ANSARI, S. An integrated approach to control system design


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ANSARI, S. An integrated approach to control system design by Mind Map: ANSARI, S. An integrated approach to control system design

1. structural view

1.1. It fails to recognize that managers do not respond mechanically since they process information based on their personal goals and not the organizational goals imbedded in a control system.

1.2. information and communication aspects of a control system

1.2.1. (1) What are the controlled variables and how are they to be broken down and measured at different levels?

1.2.2. (2) What disturbances should be recognized and measured?

1.2.3. (3) When and how often to communicate information on deviations to management?

1.2.4. (4) What and how many transformations are to be performed on the information as it moves through a network?

1.2.5. (5) What and how often feedback reports should be provided to subordinates?

2. behavioral view

2.1. emphasis on the human and social aspects of control

2.1.1. (I) Traditional management phase the best management style

2.1.2. (2) Human relations phase. best leadership style.

2.1.3. (3) Contingency theory phase. circumstances under which certain combinations of variables work best. expectancy model

3. Ideas/Concepts

3.1. information and human-social variables are really interacting subsystems.

3.2. Control: situations in which the controlled variable is human performance.

3.3. control system will be assumed to require a set of structural arrangements which allows the human behavioral process to function.

3.4. Control system “those organizational arrangements and actions designed to facilitate its members to achieve higher performance with least unintended consequences”.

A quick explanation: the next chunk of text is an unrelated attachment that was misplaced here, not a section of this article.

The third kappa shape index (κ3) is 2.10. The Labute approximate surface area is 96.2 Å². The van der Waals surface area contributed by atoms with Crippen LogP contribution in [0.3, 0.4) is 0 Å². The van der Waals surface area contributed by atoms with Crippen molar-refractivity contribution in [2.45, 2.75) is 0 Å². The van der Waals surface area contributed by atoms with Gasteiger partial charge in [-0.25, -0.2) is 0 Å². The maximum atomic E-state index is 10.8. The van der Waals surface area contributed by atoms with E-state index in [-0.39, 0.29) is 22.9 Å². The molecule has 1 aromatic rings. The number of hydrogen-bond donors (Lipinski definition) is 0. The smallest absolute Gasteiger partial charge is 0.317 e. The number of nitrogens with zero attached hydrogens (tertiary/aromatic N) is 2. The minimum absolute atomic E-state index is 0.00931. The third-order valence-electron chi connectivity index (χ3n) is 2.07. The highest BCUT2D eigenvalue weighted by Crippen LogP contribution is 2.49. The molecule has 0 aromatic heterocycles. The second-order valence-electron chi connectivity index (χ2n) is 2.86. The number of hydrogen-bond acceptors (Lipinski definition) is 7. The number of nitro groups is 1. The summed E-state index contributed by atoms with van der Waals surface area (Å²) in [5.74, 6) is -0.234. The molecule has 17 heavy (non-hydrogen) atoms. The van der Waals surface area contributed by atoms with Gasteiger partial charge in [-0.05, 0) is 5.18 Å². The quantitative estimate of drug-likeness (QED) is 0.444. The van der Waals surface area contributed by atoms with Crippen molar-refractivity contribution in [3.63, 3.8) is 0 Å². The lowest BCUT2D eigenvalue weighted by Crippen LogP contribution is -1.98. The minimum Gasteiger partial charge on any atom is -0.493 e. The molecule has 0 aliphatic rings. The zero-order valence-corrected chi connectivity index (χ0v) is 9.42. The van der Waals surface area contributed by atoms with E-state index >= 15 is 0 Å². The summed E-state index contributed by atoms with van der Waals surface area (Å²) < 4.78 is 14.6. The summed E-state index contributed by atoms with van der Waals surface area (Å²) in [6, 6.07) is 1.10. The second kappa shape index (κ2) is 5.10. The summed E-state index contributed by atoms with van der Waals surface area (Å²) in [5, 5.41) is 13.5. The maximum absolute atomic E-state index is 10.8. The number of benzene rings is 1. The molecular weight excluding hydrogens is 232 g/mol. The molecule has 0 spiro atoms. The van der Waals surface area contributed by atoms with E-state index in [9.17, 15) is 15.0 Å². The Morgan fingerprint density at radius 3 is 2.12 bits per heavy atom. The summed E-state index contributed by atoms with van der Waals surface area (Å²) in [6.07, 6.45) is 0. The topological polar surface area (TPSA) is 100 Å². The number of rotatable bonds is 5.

4. Need for a broader view of control systems (While structuralists fail to recognize the impact of people on information structures, behavioral writers tend to ignore the effects of information on people.)

4.1. Closed system

4.1.1. certainty by assuming one-way dependence relationships between these variables. recognize the relationships between information and behavior still tend to treat control in a closed systems context.

4.1.2. characteristics of information structures are particularly relevant for a designer: (1) Nature of measures the more complete, objective and influencable a measure, the more likely it is to motivate subordinates. (2) source and order of presentation Credible sources tend to be used more often and have a greater influence on a user. (3) timing speed and frequency (4) route for transmission The sender and the receiver, therefore, may not be sharing the same information. (5) extent of shared information information structures reflect what a designer perceives to be the needs and goals of subordinates and managers.


4.2.1. open systems concept treats information, people and technology as both independent and dependent variables. technological and social systems were highly interactive components of a control system. Components of a control system (boundaries) The controlled variable is sometimes very difficult to pin down as one moves to higher management levels. Criterion for effective integration minimization of perceptual differences between managers and subordinates. a designer should choose those system elements which lower the possibility of cognitive conflict between the two. The ultimate test of any design, of course, is the system’s performance. It is, however, a post-design measure. the manager-subordinate interaction is viewed as the key to the effectiveness of a control system. contribution here is the appreciation for the key role cognitive processes play in a control system’s efforts to achieve regulation.